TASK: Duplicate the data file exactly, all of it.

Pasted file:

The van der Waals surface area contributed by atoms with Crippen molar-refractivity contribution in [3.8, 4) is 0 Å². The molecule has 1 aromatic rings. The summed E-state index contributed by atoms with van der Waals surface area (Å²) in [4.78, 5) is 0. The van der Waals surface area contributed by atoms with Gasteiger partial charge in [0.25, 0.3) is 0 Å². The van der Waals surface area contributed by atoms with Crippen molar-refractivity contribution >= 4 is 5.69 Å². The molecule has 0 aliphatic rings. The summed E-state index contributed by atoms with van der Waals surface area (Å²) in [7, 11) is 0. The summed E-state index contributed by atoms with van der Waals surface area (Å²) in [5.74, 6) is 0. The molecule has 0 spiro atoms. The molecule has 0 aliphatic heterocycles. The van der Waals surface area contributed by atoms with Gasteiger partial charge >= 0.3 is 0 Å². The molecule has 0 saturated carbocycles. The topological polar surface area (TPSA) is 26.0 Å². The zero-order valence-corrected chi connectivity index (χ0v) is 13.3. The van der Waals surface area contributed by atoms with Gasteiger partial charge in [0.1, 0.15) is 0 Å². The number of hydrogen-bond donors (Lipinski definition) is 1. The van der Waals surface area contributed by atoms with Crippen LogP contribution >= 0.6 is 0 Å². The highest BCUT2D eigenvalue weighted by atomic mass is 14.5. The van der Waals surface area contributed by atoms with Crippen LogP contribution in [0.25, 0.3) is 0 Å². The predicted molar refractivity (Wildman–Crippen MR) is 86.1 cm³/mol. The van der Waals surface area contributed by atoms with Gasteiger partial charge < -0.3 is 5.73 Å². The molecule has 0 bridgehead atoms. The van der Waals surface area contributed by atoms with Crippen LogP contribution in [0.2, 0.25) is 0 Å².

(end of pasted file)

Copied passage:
The van der Waals surface area contributed by atoms with Crippen molar-refractivity contribution in [3.8, 4) is 0 Å². The molecule has 1 aromatic rings. The summed E-state index contributed by atoms with van der Waals surface area (Å²) in [4.78, 5) is 0. The van der Waals surface area contributed by atoms with Gasteiger partial charge in [0.25, 0.3) is 0 Å². The van der Waals surface area contributed by atoms with Crippen molar-refractivity contribution >= 4 is 5.69 Å². The molecule has 0 aliphatic rings. The summed E-state index contributed by atoms with van der Waals surface area (Å²) in [7, 11) is 0. The summed E-state index contributed by atoms with van der Waals surface area (Å²) in [5.74, 6) is 0. The molecule has 0 spiro atoms. The molecule has 0 aliphatic heterocycles. The van der Waals surface area contributed by atoms with Gasteiger partial charge >= 0.3 is 0 Å². The molecule has 0 saturated carbocycles. The topological polar surface area (TPSA) is 26.0 Å². The zero-order valence-corrected chi connectivity index (χ0v) is 13.3. The van der Waals surface area contributed by atoms with Gasteiger partial charge in [0.1, 0.15) is 0 Å². The number of hydrogen-bond donors (Lipinski definition) is 1. The van der Waals surface area contributed by atoms with Crippen LogP contribution >= 0.6 is 0 Å². The highest BCUT2D eigenvalue weighted by atomic mass is 14.5. The van der Waals surface area contributed by atoms with Crippen LogP contribution in [0.25, 0.3) is 0 Å². The predicted molar refractivity (Wildman–Crippen MR) is 86.1 cm³/mol. The van der Waals surface area contributed by atoms with Gasteiger partial charge < -0.3 is 5.73 Å². The molecule has 0 bridgehead atoms. The van der Waals surface area contributed by atoms with Crippen LogP contribution in [0.2, 0.25) is 0 Å².